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Vegan burger business moves to Superior church

Shane Dickey, co-owner of Superior Small Batch, drains a pot of garbanzo beans in the basement of Pilgrim Lutheran Church in Superior on Monday, Nov. 5. Jed Carlson / jcarlson@superiortelegram.com1 / 2
Will Mowchan, pastor of Pilgrim Lutheran Church, left, chats with Shane Dickey, co-owner of Superior Small Batch, in the kitchen in the basement of Pilgrim Lutheran Church in Superior. Jed Carlson / jcarlson@superiortelegram.com2 / 2

Pilgrim Lutheran Church unveiled its new commercial kitchen in mid-September. Its first tenant, Shane Dickey of Superior Small Batch, began making vegan burgers and sausage in the space Monday, Nov. 5.

"I can already tell that we have one huge complaint for Shane," Pastor Will Mowchan said. "When he's cooking, it smells so good down here it drives us crazy."

The small business made the move from the Clair Nelson Community Center kitchen in Finland, Minnesota, to the Superior church last week. The first Superior-made batches were pulled from the oven Monday.

"When we started our business, we were living in Brimson, so not far from Finland," Dickey said. "But then we relocated to Duluth and had been looking for a spot really ever since we moved here."

The Superior church is much closer to home for Dickey and his wife, Gail Francis, who co-own the business.

"It went from 72 miles to 5.7 miles," Dickey said of the drive to work.

And the kitchens were very comparable.

"It's a little bit bigger and you have a little bit more equipment," Dickey told Mowchan.

Superior Small Batch produces the Heartyburger, which comes in quarter-pound patties, and a sausage analog called Brimson Bangers.

"We work hard to give our food a real depth of flavor that you don't find with most supermarket veggie burgers," Dickey said. "Our burgers are special and we make them all ourselves. We work hard to make sure we use whole ingredients and we want to procure locally whenever we can."

Superior Small Batch is sold at Whole Foods Co-Op as well as a number of Super One Foods stores in Duluth. The Heartyburger is on the menu at Tavern on the Hill and St. Mary's Hospital employee cafeteria; Beaners Coffee House uses Brimson Banger sausage in its vegan dishes.

Superior Small Batch items can be found at food co-ops in Ashland, Luck, the Twin Cities and Ironwood, Michigan. Mowchan tried a Heartyburger at St. Mary's Hospital cafeteria and has since bought some for home cooking.

"They're delicious," Mowchan said. "When you think of vegan food, you think maybe, maybe not. Wow. Try some of his stuff. You won't think maybe not, you'll think yeah, this is for sure."

Starting this week, Dickey said Superior Small Batch products will be available at Harbor View Super One in Superior.

The lack of available vegan prepared food and the growing market for it prompted Dickey and Francis to create Superior Small Batch, starting with two retooled home recipes.

"We believe in the positive ecological impact of what we're doing," Dickey said, and part of their mission is to bring their vegan fare to people who aren't in the traditional veggie burger crowd.

"Our food is not vegan food," Dickey said. "It's just good food.We're in the business of making good food and we want people to consider it.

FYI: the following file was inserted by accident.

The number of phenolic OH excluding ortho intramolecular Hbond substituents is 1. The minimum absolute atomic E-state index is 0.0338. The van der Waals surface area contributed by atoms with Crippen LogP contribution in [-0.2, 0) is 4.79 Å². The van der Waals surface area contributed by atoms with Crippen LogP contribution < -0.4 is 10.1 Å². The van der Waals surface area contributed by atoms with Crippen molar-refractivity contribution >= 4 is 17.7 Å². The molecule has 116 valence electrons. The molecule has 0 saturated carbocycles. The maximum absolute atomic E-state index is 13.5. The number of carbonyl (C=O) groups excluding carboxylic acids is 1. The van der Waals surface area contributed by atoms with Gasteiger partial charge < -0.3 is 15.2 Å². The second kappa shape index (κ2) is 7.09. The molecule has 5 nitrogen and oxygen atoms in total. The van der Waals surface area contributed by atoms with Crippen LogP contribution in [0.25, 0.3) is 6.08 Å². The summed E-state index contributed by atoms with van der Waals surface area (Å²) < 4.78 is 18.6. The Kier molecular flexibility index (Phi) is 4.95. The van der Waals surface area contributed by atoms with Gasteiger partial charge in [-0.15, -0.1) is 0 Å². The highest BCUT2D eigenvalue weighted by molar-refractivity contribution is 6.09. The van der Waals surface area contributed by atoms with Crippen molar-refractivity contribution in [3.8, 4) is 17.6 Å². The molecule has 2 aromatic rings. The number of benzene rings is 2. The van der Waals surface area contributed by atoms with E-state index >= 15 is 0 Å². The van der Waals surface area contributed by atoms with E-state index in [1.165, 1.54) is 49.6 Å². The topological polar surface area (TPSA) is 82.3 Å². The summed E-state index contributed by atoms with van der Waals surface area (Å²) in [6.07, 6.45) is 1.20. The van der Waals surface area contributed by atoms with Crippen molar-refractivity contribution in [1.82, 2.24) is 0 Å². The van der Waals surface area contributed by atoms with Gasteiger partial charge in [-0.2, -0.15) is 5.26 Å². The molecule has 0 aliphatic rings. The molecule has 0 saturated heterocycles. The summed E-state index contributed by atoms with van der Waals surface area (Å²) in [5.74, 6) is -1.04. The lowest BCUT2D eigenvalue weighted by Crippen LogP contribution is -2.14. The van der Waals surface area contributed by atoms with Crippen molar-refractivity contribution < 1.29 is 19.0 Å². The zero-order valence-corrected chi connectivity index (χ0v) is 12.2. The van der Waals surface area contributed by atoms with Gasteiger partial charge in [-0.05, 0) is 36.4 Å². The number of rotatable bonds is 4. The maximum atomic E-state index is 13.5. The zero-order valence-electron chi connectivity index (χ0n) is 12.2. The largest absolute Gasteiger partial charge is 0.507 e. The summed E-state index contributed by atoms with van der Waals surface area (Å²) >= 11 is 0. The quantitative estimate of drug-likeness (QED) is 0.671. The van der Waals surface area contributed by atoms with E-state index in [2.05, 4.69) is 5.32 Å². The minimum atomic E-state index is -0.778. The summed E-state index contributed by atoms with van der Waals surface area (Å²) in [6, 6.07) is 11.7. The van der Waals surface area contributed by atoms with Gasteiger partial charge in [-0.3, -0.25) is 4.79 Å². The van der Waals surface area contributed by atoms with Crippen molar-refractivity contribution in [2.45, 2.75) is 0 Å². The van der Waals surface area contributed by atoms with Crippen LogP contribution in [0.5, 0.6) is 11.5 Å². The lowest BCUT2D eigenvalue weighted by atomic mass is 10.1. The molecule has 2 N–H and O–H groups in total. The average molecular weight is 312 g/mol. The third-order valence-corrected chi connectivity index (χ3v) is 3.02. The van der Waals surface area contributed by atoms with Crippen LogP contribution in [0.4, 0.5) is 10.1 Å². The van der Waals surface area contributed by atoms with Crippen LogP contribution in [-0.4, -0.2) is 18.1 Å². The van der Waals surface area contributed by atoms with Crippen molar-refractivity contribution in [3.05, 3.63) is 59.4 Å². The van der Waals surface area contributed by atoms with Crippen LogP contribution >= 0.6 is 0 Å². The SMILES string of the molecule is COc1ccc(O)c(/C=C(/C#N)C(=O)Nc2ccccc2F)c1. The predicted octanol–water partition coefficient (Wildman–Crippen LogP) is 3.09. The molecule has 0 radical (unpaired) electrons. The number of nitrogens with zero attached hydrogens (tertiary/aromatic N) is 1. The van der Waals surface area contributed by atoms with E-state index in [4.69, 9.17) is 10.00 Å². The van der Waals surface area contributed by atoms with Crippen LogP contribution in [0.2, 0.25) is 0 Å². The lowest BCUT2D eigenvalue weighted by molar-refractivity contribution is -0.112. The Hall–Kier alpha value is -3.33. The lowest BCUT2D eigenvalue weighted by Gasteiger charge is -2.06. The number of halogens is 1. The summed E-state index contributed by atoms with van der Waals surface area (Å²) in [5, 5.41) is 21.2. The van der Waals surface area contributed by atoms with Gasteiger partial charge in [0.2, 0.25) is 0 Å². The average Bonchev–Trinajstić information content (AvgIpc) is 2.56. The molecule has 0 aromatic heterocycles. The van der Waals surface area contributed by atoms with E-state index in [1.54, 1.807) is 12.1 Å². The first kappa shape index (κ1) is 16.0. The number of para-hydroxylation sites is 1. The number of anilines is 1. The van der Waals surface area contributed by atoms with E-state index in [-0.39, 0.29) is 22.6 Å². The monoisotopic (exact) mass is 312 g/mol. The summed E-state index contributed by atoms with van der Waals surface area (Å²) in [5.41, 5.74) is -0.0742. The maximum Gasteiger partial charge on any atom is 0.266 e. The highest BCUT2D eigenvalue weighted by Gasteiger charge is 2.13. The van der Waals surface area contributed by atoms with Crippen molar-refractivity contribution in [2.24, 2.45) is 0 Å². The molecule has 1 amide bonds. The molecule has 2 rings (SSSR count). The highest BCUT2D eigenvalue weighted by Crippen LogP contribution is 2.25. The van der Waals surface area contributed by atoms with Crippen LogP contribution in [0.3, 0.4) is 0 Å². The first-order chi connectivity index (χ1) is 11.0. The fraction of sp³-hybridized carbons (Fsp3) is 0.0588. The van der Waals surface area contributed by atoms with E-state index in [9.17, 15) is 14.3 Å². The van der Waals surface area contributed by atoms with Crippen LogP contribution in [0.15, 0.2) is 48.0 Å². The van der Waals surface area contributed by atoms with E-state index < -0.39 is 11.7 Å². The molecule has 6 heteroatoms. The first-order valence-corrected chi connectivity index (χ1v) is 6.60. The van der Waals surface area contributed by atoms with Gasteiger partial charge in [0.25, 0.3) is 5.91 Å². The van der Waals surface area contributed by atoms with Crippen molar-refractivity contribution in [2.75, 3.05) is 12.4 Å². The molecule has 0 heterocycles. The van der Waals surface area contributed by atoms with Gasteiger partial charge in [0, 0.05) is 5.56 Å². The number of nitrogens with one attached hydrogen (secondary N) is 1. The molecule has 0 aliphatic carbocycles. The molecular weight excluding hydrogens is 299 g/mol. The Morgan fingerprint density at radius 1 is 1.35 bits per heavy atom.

"We don't like to think of ourselves as fake anything," Dickey said. "We're not pretend meat. We're not fake anything. We're the opposite. We're real food."

A gift for all

Congregation member Ken Grant's love of church dinners led to the remodeling of Pilgrim Lutheran's 1950s-era kitchen this summer. He donated $215,000 for the project, designed by congregation member Dale Johnson. The remodel included new bathrooms with showers, a new hallway and new equipment. It's a day and night difference, Mowchan said.

"Before it was small, rather dark, cramped. There were a lot of unusable equipment pieces," the pastor said. "We doubled the oven space, we greatly increased the griddle space. It's just a fully-equipped commercial kitchen now that lets us cook for up to 150-200 people."

The kitchen reopened with a church dinner featuring some of Grant's favorite foods, including meatballs and pickled herring.

Inviting Superior Small Batch to use the space was a logical step for the church.

"Part of our changing world is that churches have to do more things outside their walls," Mowchan said. "We can't just expect people to just come and show up and things keep rolling along like they did 30 years ago."

The congregation has made a purposeful effort to do more things outside church walls, such as mission trips and partnering with Western Lake Superior Habitat for Humanity, which houses its regional office at Pilgrim. The church also seeks to invite the community in for education, book clubs, exercise classes and more.

"More of the community is in Pilgrim and more of Pilgrim is out in the community, which makes for a wonderful mix," Mowchan said.

Renting out the kitchen space, whether to small business or individuals seeking a spot for a family gathering, helps integrate with the community and pay the rent at the same time.

More gets done working together than working independently, Mowchan said.

"Shane is about feeding people good food; Habitat is about providing houses for people; we're about people's well-being," the pastor said. "Put those three things together and you really have something."

He expressed sincere thanks to Grant for the gift.

"We're really lucky and we know it. We're really grateful to Ken and Dale. We're just plain grateful," Mowchan said. "I think this will open up things to us that no one has even foreseen yet."

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